3. 5 out of 5

    Jeanie

    In J.D. Greear conversational study on the Holy Spirit, you learn and appreciate that the Holy Spirit is better alongside you than Jesus beside you. If you read Frances Chan the Forgotten God, the part of the trinity that is neglected which was a great, however, I find this study of Greear’s more in-depth in application for the believer. The Holy Spirit is how God is present with his people, to do his work (the work of revealing the Gospel and pointing to Jesus), and to know him. In saying that, In J.D. Greear conversational study on the Holy Spirit, you learn and appreciate that the Holy Spirit is better alongside you than Jesus beside you. If you read Frances Chan the Forgotten God, the part of the trinity that is neglected which was a great, however, I find this study of Greear’s more in-depth in application for the believer. The Holy Spirit is how God is present with his people, to do his work (the work of revealing the Gospel and pointing to Jesus), and to know him. In saying that, the Holy Spirit will never contradict the word of God, or go against God’s character. This is what I liked most about this book, the importance of the relationship of the trinity. And just like how God cannot be explained and we may not know his ways, and his ways are greater, the Spirit is the same. It is ok that we do not understand because that is where faith comes in. In light of that, we cannot seek God apart from his word and that is true of the Holy Spirt. We are to seek him in the word. If we leave church saying what a great teacher, he is so funny, he is so charismatic, but do not know Jesus better, then the Holy Spirit was not at work. Where the whole gospel is not cherished (our brokenness and sin, the holiness of God, the cross and our response) the Spirit cannot be experienced. It is also important to realize that it is in the wilderness the broken times in our lives is where the spirit maybe working the most. These times are the humbling times that we are being sanctified. It is where in our circumstances, we must hold our interpretation of what the spirit is doing and always subject to scripture. There is a renewing of knowing the Holy Spirit…it’s almost like finding your long lost love. A special thank you Zondervan , and NetGalley for an ARC in exchange for an honest review.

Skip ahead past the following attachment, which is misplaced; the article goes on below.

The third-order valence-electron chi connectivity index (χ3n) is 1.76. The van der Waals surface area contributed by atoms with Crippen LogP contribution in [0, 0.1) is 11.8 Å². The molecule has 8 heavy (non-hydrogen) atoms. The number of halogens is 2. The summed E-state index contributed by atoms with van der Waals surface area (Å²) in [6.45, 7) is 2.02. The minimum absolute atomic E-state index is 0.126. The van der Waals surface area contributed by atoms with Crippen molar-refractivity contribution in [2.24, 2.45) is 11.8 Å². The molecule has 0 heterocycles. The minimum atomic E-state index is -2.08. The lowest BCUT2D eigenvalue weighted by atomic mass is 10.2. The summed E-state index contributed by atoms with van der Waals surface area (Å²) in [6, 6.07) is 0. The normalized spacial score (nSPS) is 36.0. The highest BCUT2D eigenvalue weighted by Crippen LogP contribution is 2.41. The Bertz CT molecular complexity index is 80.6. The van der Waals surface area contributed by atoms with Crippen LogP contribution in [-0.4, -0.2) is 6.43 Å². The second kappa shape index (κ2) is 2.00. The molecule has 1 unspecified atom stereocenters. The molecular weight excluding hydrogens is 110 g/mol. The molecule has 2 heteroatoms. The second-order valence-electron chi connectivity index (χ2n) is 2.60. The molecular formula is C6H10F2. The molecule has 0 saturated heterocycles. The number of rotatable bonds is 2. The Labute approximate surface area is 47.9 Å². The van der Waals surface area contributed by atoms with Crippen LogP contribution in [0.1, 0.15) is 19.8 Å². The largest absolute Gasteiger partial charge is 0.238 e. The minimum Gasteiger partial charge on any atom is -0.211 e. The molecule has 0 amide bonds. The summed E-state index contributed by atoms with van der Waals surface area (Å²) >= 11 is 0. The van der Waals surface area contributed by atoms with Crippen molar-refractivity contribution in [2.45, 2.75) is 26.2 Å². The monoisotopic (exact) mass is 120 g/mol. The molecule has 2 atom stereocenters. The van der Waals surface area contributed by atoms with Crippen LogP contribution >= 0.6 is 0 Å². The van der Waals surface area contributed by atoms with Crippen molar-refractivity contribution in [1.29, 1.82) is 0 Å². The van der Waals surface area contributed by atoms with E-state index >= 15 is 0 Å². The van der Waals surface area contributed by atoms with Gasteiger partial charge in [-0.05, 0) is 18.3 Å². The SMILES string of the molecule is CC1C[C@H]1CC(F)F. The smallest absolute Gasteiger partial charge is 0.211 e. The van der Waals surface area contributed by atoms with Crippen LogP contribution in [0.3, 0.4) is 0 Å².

4. 4 out of 5

    John

    The subtitle might give one pause. What could be better than Jesus beside me? But as J.D. Greear points out in this readable and practical book, Jesus himself said we would be better off with the Spirit inside of us than with Him literally walking beside us (John 16:7). Greear is a preacher in the Southern Baptist denomination, a tradition that hasn't always stressed the work of the Holy Spirit. Through Scripture, he clearly documents that nothing happens apart from the work of the Holy Spirit. T The subtitle might give one pause. What could be better than Jesus beside me? But as J.D. Greear points out in this readable and practical book, Jesus himself said we would be better off with the Spirit inside of us than with Him literally walking beside us (John 16:7). Greear is a preacher in the Southern Baptist denomination, a tradition that hasn't always stressed the work of the Holy Spirit. Through Scripture, he clearly documents that nothing happens apart from the work of the Holy Spirit. This work, he writes, isn't intended to help our churches operate as spiritual country clubs. We're called to mission. The Holy Spirit leads the way. "Jesus Continued" is written in simple, plain language, but never dumbed-down. It's seasoned with touches of humor and illustrative stories, but that's never the main course. It's an excellent book for Jesus followers who feel like there might be something missing in the way they follow Jesus. The chapter "When you can't feel God," was probably my favorite. Props to Zondervan for selecting a provocative cover design.

  5. 5 out of 5

    Lawson Hembree